I am going to open this paper with the true
story of a name and I want you to pay very careful attention.
It is, literally, a matter of life and death.
The name "Ken Hawkins" means a lot to me.
For the first 24 years of my life, the referent of "Ken
Hawkins" was my father. In the Spring of my 15th year, Ken
Hawkins got what turned out to be a death sentence when he was
diagnosed with multiple myeloma. He battled against this killer
cancer for almost nine years, finally succumbing to it on a rainy
monday evening in February 1978.
For the next six years, the name "Ken Hawkins"
referred, for me at least, only to the painful memory of a distant
father I never quite got to know. We had begun developing the
intimate bond I always craved during the last few months of his
life, when the ravages of cancer confined him to a wheelchair.
But just as I was beginning to make sense of the man and my
relationship with him, death intervened to make the distance between
us greater than ever before.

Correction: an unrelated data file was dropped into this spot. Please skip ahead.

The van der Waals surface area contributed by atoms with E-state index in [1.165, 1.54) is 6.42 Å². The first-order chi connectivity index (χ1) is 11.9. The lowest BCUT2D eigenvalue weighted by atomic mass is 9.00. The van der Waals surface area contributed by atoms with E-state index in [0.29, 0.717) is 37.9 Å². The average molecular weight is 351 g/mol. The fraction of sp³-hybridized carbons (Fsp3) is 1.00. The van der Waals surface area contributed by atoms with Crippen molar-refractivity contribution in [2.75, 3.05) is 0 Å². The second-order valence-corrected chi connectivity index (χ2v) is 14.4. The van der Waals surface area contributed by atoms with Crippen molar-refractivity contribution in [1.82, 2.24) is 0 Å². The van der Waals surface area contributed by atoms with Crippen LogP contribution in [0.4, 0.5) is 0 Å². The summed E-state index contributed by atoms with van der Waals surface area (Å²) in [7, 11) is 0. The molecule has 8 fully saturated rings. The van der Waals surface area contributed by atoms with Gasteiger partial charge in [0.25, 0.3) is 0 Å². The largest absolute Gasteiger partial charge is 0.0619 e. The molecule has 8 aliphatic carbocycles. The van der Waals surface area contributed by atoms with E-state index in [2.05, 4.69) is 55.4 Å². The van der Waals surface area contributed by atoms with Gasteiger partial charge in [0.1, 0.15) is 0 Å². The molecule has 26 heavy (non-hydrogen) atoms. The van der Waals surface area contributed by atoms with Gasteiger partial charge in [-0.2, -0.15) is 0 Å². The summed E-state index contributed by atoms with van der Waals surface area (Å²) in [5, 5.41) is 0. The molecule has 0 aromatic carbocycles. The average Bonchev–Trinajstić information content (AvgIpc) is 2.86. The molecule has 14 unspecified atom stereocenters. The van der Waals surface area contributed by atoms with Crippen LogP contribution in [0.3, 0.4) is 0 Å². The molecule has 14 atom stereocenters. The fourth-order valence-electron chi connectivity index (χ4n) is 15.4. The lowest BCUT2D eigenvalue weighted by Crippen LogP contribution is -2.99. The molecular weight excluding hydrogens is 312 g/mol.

My father was gone forever, and there was nothing
I would ever be able to do about that. But his name lives on;
it was revived just an hour or so after midnight on sunday morning,
5 February 1984, when my Japanese wife gave birth to our first
child--a son. We had agreed months earlier that the name "Ken
Hawkins" would be perfect if the child turned out to be a
boy. Not only does the name honor my fallen father, it also celebrates
our son's dual cultural and ethnic heritage in that the name "Ken"
has as much currency in contemporary Japanese culture as it does
in contemporary American culture.
And so, for the past 14 years of my life, I have
had the opportunity to build with my son, Ken Hawkins, the kind
of relationship that I wish I had enjoyed with my father, Ken
My purpose in telling you this particular story
is not to bore you with insignificant details of my personal life.
It is, rather, to preview a central point of this paper: that
experiences of life and death can lend significant power to almost
any text. This paper emerges from a pedagogically oriented research
project the central goal of which is to reveal how language gains
its oppressive power in texts and contexts reported by Haig Bosmajian
in The Language of Oppression. The research program is
conceptualized within the framework of Cognitive Linguistics,
which assumes that meaning ultimately derives from embodied human
experience. Among embodied human experiences, nothing is more
powerful than life and death. The texts examined in this paper
reveal that oppressors attempt to harness the power of life and
death experiences through carefully crafted iconographic references
to themselves and their enemies. By appealing strategically to
particular iconographic frames of reference, which are complex